Create your forked Pagure repo
Go to the Pagure repo you want to fork (for example \https://pagure.io/fedora-docs/quick-docs/). We will refer to this as the ''upstream'' repo from now on.
Click the '''Fork''' button at the top.
Copy the contents of the '''SSH''' box. If you don't see an '''SSH''' box then that means you don't have an SSH key listed in your Pagure profile. Before you go on to the next step make sure to generate one by following https://docs.pagure.org/pagure/usage/first_steps.html#upload-your-ssh-key[these] instructions.
Add your fork to the local checkout
From a terminal, go to the directory you cloned above. (For example: `cd $HOME/fedora/docs/quick-docs`)
From that directory, run `git remote add origin <SSH URL>`. (For example: `git remote add origin ssh://git@pagure.io/forks/bcotton/fedora-docs/quick-docs.git`)
This document uses the terminal for git commands. However, you may also choose to use a graphical git tool. The principles of the workflow are the same.
Before every contribution
Before you start making your contributions, you want to make sure you're up-to-date with the upstream repository. This means you are making changes to the latest version.
Ensure you're in your master branch with `git checkout master`
Get the upstream changes with `git pull`
This assumes the repo you're editing uses `master` as the main branch. Some repositories may have a different workflow. Check with the team if you're not sure.
If you use the web view of your forked repo, you will want to push the updated content to your fork. Do this with `git push origin master`.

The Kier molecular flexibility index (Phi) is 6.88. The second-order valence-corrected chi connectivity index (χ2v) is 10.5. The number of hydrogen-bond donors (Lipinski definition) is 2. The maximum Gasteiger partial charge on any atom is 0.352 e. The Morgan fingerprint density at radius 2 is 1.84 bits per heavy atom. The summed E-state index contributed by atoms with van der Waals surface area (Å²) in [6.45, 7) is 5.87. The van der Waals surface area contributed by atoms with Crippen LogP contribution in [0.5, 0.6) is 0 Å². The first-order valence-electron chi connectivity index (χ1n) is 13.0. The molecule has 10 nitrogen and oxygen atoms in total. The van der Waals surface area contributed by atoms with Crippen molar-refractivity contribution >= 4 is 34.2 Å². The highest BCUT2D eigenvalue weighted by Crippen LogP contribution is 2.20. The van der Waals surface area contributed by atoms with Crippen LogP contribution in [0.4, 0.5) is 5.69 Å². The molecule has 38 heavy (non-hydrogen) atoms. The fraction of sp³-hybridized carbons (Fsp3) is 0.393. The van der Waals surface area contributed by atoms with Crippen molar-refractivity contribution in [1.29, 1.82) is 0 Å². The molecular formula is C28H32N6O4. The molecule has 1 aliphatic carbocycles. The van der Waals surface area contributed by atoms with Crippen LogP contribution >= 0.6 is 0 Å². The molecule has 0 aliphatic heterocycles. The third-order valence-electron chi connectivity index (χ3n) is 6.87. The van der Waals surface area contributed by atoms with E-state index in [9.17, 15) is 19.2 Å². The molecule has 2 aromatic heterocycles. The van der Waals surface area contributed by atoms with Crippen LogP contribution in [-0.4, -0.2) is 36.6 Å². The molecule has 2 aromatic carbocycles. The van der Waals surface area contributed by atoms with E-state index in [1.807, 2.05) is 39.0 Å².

Making a contribution
It's better to create a new branch even if you don't need it than to wish later that you had created a branch because you're trying to clean up conflicts. Make branches for even the most trivial contributions and you'll avoid that potential heartbreak.
Now it's time to make the contribution you came here to make. You'll want to start by creating a new branch to do the work in.
`git checkout -b ''branch_name''` (where ''branch_name'' is something like `issue8-fix_typos` or `add_git_tips_for_writers`)
You can name a branch whatever you want. Descriptive names are good, especially if it's something you'll be working on over several sessions. If you're working directly on the upstream repo, using a unique and descriptive branch name helps other contributors know what your branch is.
You can check your current branch with `git branch`. Your current branch will have a `*` at the beginning of the line. If you need to switch to an existing branch, use `git checkout ''branch_name''`.